Can L.A. Theater Look Like Chicago’s?

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Photo Source: Ed Krieger

Equity is preparing to square off with small theater producers in Los Angeles over a proposal to require a minimum wage for actors.

The upcoming bout between the union and the producers will rekindle a fight many performers in the city are too young to remember. The settlement of the Equity Waiver wars in the 1980s ratified the 99-seat plan by which much of L.A. theater (outside of the Geffen and Center Theatre Group) is governed.

It allowed Equity actors to work for very little pay in professional theater productions. Now Equity wants to scrap the deal, under which an actor can be paid as little as $7 a performance, and institute a minimum wage. Small producers, many of whom survived the earlier “wars,” are vehemently opposed.

“Many of the same names are saying the same thing that we heard from them back in the late ’80s, when Equity said you have to pay the actors a $5 stipend,” Mary McColl, Actors’ Equity Association’s executive director, told Backstage.

Producers say they simply can’t afford it. “If all of us were doing one- or two-person plays, then minimum wage is doable,” said Simon Levy, producing director of the Fountain Theatre. “But [with large-cast shows] it’s financially impossible.”

Joseph Stern, a producer who owns the Matrix, said a part of the proposal that freezes membership companies would hurt diversity. “We will not keep up the ability to hire actors of color,” he said.

Still, McColl said that a “silent majority” support the union’s proposal to create a new 99-seat plan, which will be voted on by L.A. County members starting in March; they’re just “afraid” to openly support it.

Equity recently held a town hall meeting at its North Hollywood offices but only some 300 members attended. Still, others have expressed their support for the proposal through emails, calls, and social media, said McColl.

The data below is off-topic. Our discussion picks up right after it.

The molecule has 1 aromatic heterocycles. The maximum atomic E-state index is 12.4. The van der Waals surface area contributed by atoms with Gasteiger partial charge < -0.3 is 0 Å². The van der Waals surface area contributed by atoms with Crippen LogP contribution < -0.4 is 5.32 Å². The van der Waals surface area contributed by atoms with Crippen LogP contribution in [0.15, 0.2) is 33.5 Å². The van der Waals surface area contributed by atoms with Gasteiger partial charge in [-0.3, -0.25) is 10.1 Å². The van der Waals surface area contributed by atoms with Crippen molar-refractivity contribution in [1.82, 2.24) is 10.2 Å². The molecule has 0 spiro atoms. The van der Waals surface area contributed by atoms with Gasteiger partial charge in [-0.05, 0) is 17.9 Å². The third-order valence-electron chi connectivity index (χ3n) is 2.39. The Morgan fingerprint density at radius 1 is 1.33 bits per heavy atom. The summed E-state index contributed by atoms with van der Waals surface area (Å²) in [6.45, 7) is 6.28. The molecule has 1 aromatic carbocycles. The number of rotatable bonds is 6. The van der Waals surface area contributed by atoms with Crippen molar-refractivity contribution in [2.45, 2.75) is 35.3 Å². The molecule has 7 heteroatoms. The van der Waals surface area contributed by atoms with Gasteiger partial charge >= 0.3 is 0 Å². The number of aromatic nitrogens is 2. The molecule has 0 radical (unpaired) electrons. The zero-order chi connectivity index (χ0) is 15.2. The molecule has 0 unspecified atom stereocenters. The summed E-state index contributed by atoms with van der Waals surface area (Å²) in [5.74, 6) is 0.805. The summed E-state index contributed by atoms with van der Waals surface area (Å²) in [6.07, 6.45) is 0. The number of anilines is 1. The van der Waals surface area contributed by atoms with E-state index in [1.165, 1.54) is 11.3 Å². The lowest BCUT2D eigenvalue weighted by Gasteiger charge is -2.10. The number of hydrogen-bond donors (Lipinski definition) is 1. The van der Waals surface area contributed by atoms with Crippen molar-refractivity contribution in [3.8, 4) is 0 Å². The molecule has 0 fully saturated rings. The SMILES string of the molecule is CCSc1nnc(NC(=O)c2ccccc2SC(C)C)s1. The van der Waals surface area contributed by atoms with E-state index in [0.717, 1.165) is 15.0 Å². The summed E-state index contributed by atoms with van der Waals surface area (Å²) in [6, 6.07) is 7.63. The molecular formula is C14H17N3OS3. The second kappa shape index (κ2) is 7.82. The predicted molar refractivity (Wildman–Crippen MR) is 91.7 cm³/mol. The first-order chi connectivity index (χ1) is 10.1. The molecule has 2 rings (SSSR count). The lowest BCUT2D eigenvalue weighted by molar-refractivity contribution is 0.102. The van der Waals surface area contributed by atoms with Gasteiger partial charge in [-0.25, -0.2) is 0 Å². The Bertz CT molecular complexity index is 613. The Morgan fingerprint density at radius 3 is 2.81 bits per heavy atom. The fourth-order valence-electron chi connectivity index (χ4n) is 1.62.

“It’s difficult for them to get up and speak in front of people who may employ them if they feel they might not get employed if they speak the alternate view from what the producers feel,” she said. “They’re intimidated. They use the word ‘afraid.’ ”

After the nearly 6,500 Equity members in L.A. County vote on the proposal, Equity’s National Council will make a final decision April 21. The producers’ Review Committee can include a counterproposal on the referendum, and, depending on the outcome, could mount a legal challenge if the Council goes ahead with the Equity proposal.

After brushing aside concern of a legal challenge, McColl said the union is prepared to accept that some small theaters will shutter and that nonunion talent will fill certain roles.

“This is the beginning of a long-term organizing plan,” she said, “so that five years from now, the intimate theater community will look different than it looks now.”

McColl envisions L.A.’s theater community beginning to resemble that of Minneapolis or Chicago. “This kind of theater can happen in L.A.”

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